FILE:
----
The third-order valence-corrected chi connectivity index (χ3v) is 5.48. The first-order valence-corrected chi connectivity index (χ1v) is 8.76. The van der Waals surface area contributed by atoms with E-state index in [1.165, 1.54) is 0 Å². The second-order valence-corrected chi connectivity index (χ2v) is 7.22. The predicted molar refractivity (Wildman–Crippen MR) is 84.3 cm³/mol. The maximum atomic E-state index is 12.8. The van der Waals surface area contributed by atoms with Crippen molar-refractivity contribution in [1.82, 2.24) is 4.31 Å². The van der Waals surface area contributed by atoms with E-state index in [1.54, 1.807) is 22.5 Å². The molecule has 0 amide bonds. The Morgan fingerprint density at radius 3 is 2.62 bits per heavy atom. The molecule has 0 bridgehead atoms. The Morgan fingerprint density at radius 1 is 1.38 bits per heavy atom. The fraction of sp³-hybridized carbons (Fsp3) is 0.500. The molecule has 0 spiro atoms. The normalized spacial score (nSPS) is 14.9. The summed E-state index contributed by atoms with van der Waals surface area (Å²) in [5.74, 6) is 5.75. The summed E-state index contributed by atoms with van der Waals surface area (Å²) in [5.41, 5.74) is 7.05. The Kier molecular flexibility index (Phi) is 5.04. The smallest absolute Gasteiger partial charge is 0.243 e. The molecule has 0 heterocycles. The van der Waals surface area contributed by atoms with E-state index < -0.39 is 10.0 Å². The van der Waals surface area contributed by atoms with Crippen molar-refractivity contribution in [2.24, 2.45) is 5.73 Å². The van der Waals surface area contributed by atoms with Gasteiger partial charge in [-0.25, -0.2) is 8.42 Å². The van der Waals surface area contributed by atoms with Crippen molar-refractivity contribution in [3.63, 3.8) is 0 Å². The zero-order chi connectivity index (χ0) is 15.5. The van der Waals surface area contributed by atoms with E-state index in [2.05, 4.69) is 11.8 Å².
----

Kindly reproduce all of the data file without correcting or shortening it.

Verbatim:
The third-order valence-corrected chi connectivity index (χ3v) is 5.48. The first-order valence-corrected chi connectivity index (χ1v) is 8.76. The van der Waals surface area contributed by atoms with E-state index in [1.165, 1.54) is 0 Å². The second-order valence-corrected chi connectivity index (χ2v) is 7.22. The predicted molar refractivity (Wildman–Crippen MR) is 84.3 cm³/mol. The maximum atomic E-state index is 12.8. The van der Waals surface area contributed by atoms with Crippen molar-refractivity contribution in [1.82, 2.24) is 4.31 Å². The van der Waals surface area contributed by atoms with E-state index in [1.54, 1.807) is 22.5 Å². The molecule has 0 amide bonds. The Morgan fingerprint density at radius 3 is 2.62 bits per heavy atom. The molecule has 0 bridgehead atoms. The Morgan fingerprint density at radius 1 is 1.38 bits per heavy atom. The fraction of sp³-hybridized carbons (Fsp3) is 0.500. The molecule has 0 spiro atoms. The normalized spacial score (nSPS) is 14.9. The summed E-state index contributed by atoms with van der Waals surface area (Å²) in [5.74, 6) is 5.75. The summed E-state index contributed by atoms with van der Waals surface area (Å²) in [5.41, 5.74) is 7.05. The Kier molecular flexibility index (Phi) is 5.04. The smallest absolute Gasteiger partial charge is 0.243 e. The molecule has 0 heterocycles. The van der Waals surface area contributed by atoms with E-state index < -0.39 is 10.0 Å². The van der Waals surface area contributed by atoms with Crippen molar-refractivity contribution in [2.24, 2.45) is 5.73 Å². The van der Waals surface area contributed by atoms with Gasteiger partial charge in [-0.25, -0.2) is 8.42 Å². The van der Waals surface area contributed by atoms with Crippen molar-refractivity contribution in [3.63, 3.8) is 0 Å². The zero-order chi connectivity index (χ0) is 15.5. The van der Waals surface area contributed by atoms with E-state index in [2.05, 4.69) is 11.8 Å².